Between the Lines

The Sky’s the limit

Richard Burnett
‘’I am probably the most despised person in Toronto’s gay community’’, Toronto playwright Sky Gilbert told me a couple of years ago. But at least he too is loathed for a good reason. You see, Gilbert has a knack for speaking his mind, not just in private but in public, and usually in print where everyone can read him a second time, unsure if they actually read what they think they read the first time. Well, it happened again just last month (Feb 19) after the Canadian family-values, right-wing website screeched, ’’Canada’s newly appointed Foreign Affairs Minister Bill Graham is a darling of the homosexual activist community having constantly supported pro-homosexuality initiatives including homosexual marriage. However, last year a Toronto-based homosexual magazine called Fab [which occasionally reprints my column Three Dollar Bill] published an interview with Lawrence Metheral, a former male prostitute, who claimed to have had a sexual relationship with Graham, dating back to 1980 when Metheral was 15.’’

But Gilbert, bless him, seized the moment just days before Lifesite did.

In his Feb 14 Pink Panther column in Toronto’s alternative Eye weekly, Sky succinctly bitches, ‘’The first thing you need to know is that Bill Graham is gay. There, I said it. Is it so very hard to say the word gay? After all, you just have to put your lips together and blow. ‘’

‘’I’m certainly not outing the man. (I don’t believe anyone has the right to drag someone out of the closet who hasn’t already confirmed it themselves.) Almost everyone in [Toronto’s] gay community knows that Graham is gay - even if he is married - but mostly the press is not willing to say it in plain English. Admittedly, Graham, instead of admitting his sexuality, deftly (in true diplomat fashion) evades the topic.’’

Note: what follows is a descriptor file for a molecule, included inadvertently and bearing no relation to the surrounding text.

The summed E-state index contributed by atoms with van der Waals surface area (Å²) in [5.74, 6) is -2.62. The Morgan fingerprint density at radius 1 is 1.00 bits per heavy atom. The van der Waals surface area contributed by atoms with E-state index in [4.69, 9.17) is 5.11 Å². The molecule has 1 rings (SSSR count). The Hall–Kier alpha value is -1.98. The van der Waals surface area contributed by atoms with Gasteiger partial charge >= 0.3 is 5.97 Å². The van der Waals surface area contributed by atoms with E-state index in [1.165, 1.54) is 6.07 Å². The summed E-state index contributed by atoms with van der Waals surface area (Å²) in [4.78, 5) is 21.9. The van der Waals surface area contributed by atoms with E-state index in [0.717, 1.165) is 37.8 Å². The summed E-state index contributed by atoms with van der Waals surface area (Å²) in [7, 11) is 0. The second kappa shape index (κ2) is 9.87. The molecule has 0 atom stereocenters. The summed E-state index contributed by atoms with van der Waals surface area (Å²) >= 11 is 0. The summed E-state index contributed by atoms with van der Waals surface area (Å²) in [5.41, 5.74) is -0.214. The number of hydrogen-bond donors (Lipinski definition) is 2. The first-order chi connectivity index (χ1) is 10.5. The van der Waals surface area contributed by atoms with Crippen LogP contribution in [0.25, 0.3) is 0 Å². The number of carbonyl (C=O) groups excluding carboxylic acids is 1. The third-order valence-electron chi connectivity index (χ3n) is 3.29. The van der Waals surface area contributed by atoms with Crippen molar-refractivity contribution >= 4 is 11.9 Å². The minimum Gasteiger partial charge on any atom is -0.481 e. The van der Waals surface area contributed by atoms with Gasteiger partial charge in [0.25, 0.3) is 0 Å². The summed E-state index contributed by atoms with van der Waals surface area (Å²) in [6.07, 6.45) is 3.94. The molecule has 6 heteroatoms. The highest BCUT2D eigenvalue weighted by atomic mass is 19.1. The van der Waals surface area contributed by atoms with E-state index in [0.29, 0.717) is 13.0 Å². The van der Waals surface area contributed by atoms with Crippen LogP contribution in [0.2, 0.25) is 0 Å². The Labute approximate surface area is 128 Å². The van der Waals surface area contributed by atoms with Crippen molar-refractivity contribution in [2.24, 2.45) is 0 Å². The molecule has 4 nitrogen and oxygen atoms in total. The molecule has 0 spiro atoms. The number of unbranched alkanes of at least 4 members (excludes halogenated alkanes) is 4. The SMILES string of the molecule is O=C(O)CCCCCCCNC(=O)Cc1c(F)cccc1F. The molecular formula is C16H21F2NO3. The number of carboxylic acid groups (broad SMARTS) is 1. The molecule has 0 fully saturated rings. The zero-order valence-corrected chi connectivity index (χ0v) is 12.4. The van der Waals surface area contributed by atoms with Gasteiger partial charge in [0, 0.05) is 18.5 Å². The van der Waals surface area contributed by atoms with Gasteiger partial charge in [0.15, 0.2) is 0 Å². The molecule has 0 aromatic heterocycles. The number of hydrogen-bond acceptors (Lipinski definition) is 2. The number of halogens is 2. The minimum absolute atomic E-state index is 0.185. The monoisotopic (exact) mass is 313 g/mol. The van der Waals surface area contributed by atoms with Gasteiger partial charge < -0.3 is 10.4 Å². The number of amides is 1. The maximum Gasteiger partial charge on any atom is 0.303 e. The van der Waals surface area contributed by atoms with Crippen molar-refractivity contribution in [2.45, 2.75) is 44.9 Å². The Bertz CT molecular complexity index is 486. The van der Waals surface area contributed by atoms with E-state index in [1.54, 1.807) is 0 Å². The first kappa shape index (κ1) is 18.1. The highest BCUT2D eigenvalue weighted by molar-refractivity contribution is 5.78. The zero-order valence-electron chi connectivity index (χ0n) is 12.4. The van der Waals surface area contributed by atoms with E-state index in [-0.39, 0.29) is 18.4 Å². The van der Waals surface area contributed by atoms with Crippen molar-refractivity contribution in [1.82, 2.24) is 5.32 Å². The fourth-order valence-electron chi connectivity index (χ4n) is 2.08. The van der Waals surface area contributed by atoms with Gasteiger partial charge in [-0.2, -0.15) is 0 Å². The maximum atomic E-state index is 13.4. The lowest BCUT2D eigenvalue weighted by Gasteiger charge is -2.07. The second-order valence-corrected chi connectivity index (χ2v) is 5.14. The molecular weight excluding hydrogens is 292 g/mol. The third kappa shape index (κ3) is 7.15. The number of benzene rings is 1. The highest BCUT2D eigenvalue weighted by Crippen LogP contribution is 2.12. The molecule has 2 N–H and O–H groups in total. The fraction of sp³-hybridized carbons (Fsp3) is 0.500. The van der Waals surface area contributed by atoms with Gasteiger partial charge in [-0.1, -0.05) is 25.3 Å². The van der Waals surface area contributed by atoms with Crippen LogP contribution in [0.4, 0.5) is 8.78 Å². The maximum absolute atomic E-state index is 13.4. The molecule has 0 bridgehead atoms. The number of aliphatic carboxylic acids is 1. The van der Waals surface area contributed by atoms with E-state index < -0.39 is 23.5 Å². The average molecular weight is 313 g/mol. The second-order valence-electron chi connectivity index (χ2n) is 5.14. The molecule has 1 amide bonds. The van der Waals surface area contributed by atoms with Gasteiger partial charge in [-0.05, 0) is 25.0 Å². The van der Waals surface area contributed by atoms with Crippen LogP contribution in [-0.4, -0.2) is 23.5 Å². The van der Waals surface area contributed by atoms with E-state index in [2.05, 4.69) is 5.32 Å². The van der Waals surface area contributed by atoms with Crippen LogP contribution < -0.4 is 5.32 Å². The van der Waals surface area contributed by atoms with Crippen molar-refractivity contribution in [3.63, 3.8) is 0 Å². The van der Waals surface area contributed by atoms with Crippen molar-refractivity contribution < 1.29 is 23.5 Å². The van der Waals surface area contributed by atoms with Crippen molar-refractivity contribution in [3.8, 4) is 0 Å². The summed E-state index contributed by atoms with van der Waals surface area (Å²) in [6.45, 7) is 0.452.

Gilbert saves the real vitriol for Toronto’s self-dubbed ‘’national’’ media and also has several choice words for that city’s local gay press.

‘’The result is that the press must drag out old reliable adjectives - like flamboyant - to describe him (we all know what flamboyant means, eh?),’’ Gilbert writes. ‘’After his appointment, the Toronto Star could only bring itself to mention that Graham was a member of the ‘’pink caucus,’’ which supported changing the definition of spouse to include homosexual relationships. Unbelievably, even [gay newspaper] Xtra! could only manage to describe the cabinet minister as ‘’gay friendly.’’

Then Sky goes in for the kill.

‘’The tabloids have not been so shy,’’ he writes. ‘’You see, fab (the magazine for homosexuals who hate themselves) published an interview with an ex-boyfriend of Graham’s last year, featuring the spurned lover’s lurid accusations against the respected MP. In my opinion, this was a disgusting piece of yellow journalism. I remember thinking - after using the article to drain the grease off my breakfast bacon - that fab had finally sunk as low as any supermarket tabloid. And Frank [magazine], true to sleazy form, reprinted fab’s bilge after Graham’s appointment.’’

Those I have spoken with agree with Gilbert when he concludes, ‘’The newspapers have finally got an admitted homosexual in a position of enormous power, and they are just itching to destroy him.’’

Well, I too graduated from the Malcolm X school of rhetoric and, quite honestly, I think Sky gets a passing grade.
No, I don’t believe there is a Christian-right conspiracy to destroy everything and everyone gay. I do, however, believe that homophobia is so deeply ingrained in Canadian society that few Canadians have paused to sit back and consider that what Graham does in his private life is his business, and his business alone. That 15-year-old hustler Graham paid 20 years ago for sex took Graham’s money because he wanted to. In other words, it was consensual sex. End of drama, end of story.